As the statewide teachers’ strike in Oklahoma enters week two, attitudes remain high as protesters continue to pour into the Oklahoma Capitol grounds and the building itself to make their voice heard by legislators, determined to have their demands met.

This is amidst news from the Oklahoma Education Association that 95 percent of funding goals have been met, with concerns primarily being focused on sustainability: will the funding be secured for years to come? Or will this be a yearly battle?

Despite the promising news, many teachers and their supporters continue to show up, even making a 110 mile march from Tulsa to the Capitol on April 10. Speeches rang out, and faith leaders and doctors who were volunteering to help the protesters voiced their support to a raucous crowd.

Liberation News interviewed people who were there on April 10, and while each  had their individual take on the situation, all were there for one common purpose: to make the legislature fully fund the public education system. 

Teacher Genero Pratcher said he had come out to fight for “funding for our children, bottom line. Yes teachers need raises, that’s good, but thats secondary. First is funding for our kids, so they can get taught like they need to be. Right now, we can’t adequately teach them with the funding that we have.” He added, “Stop robbing us of our funding and return all of the funding that’s due to us so we can properly educate our children. Show that you care, because a lot of these legislators, they’re talking with their mouths but they’re not putting any action behind it, so just put some action behind what you say you stand for.” 

Liberation  also spoke to Chris Watkins, a teacher at West Moore High School. He said he came out because “I’m a teacher, and I believe we need to fund our kids. He added, “Basically we’ve got to keep strong and we’ve got to get this money. I think I’ve heard that we’re 90 percent to our first year of funding. The problem now is year two and year three and continuing on. Getting something sustainable, you know it’s worth the fight. I promise you, going to work would be easier than protesting. It’s been a lot of work, and I think it’s time to go back to school, but we’ve got to go with a good plan in our pocket.” Watkins noted that the school administration had been supportive of the teachers’ walkout, while also trying to be sensitive to the needs of families during the strike. Watkins noted that teachers nationwide are talking about more money. “All I can say is, keep up the fight. Work hard, teach those kids and get the money we deserve.”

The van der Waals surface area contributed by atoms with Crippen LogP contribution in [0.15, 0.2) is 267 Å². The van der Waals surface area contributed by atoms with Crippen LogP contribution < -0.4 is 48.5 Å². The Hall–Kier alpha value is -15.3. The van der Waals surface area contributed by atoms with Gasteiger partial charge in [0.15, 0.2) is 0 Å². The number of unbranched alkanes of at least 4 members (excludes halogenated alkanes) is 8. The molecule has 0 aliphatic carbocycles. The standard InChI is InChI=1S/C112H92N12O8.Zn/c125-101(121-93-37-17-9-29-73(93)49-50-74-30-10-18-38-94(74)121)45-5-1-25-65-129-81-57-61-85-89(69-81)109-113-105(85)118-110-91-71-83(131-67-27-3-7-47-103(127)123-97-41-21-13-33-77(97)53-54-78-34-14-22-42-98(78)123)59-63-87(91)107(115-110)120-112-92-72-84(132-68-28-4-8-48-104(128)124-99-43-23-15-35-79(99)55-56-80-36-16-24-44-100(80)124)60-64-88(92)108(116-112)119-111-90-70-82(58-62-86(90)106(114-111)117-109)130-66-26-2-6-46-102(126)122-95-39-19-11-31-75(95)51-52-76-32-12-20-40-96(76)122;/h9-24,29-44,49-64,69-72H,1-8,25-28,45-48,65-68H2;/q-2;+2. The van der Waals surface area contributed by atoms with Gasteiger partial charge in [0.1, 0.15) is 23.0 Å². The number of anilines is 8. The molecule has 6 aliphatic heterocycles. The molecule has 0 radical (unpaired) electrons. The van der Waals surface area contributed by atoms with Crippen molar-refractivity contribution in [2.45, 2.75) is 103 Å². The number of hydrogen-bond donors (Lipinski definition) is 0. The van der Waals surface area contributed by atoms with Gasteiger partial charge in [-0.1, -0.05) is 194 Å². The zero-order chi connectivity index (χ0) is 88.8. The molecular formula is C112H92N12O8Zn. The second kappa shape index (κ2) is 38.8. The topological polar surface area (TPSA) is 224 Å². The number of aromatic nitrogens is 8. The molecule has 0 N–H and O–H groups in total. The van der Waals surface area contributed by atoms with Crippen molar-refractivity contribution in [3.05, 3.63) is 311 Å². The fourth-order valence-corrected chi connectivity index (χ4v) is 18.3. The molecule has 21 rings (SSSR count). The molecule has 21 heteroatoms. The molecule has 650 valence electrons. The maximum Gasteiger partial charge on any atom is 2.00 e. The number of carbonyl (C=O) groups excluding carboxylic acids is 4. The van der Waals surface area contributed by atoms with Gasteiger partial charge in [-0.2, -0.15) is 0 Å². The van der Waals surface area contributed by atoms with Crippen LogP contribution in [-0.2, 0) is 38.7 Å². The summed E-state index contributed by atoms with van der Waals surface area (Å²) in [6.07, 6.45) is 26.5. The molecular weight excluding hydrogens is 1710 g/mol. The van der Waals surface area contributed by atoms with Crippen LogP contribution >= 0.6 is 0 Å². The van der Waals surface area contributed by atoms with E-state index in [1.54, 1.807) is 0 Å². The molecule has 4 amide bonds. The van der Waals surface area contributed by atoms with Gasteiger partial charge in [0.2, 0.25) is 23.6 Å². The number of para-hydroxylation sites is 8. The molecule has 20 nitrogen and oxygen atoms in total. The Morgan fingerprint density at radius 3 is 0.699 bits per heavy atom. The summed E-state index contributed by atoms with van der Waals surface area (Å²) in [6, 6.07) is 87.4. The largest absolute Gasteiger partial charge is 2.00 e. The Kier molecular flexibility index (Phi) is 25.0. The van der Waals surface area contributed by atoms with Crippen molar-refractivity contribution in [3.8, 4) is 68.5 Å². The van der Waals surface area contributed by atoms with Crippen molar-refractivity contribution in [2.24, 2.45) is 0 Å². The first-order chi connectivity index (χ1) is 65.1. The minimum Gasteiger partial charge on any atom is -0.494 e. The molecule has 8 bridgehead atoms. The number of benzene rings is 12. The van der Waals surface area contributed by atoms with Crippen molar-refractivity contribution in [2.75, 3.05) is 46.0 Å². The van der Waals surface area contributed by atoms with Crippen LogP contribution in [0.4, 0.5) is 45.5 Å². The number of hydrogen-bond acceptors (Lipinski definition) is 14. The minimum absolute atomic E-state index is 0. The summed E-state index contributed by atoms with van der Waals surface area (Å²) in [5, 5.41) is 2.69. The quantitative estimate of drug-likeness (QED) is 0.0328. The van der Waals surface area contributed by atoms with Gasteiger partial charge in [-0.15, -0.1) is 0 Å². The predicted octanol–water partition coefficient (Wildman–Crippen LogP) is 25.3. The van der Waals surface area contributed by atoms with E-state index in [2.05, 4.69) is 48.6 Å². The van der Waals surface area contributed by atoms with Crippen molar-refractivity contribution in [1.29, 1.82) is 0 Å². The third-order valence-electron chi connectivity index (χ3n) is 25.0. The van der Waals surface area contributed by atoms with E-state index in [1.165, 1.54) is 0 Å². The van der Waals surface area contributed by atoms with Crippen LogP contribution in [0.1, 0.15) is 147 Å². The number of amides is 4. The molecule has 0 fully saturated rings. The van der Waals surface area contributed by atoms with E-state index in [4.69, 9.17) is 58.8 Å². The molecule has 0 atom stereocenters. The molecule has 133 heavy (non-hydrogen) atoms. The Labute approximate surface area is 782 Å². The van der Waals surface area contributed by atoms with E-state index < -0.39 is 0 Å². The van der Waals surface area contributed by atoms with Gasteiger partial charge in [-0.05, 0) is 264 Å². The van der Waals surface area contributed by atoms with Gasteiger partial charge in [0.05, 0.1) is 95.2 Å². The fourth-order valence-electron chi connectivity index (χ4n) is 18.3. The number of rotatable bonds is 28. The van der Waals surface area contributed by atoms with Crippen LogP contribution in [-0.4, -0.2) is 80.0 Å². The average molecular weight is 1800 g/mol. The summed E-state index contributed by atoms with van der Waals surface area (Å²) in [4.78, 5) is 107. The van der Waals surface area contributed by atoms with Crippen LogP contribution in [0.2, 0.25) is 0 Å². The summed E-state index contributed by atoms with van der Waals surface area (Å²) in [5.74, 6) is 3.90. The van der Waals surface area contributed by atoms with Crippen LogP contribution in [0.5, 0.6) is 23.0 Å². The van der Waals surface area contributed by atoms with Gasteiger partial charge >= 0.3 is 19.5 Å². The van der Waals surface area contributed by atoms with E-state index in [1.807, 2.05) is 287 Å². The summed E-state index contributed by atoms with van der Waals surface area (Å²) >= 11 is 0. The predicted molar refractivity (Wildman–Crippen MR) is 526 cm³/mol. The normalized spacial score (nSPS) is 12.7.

As Pratcher noted, teachers need to watch the actions of the politicians, as their words are seem to be receptive enough to the teachers. For instance,  Oklahoma State Representative and Democratic Minority Leader Steve Kouplen told Liberation News: “Well, it’s been wonderful working with the educational people in the state of Oklahoma, the teachers. I’m excited about the fact they’ve come up to try and address issues in education, and looking forward to working with them to try and provide a high quality education to all the children here in Oklahoma.” But before the walkout, both Kouplen and the House Speaker Charles McCall (R) each played the partisan blame game, blaming the other party for failing to pass a raise for teachers. The teachers took matters into their own hands and said they are not going to take it any more–and this action is what has pushed the legislature to make the progress that has been made so far towards restoring funding for education and giving teachers a desperately needed raise. 

Spirits remain high, and the walkout continues. Only time will tell the true impact, but as it stands now, it would seem things are looking up for educators. As Liberation News has noted, when the people lead, leaders will follow. And the leaders may indeed be following.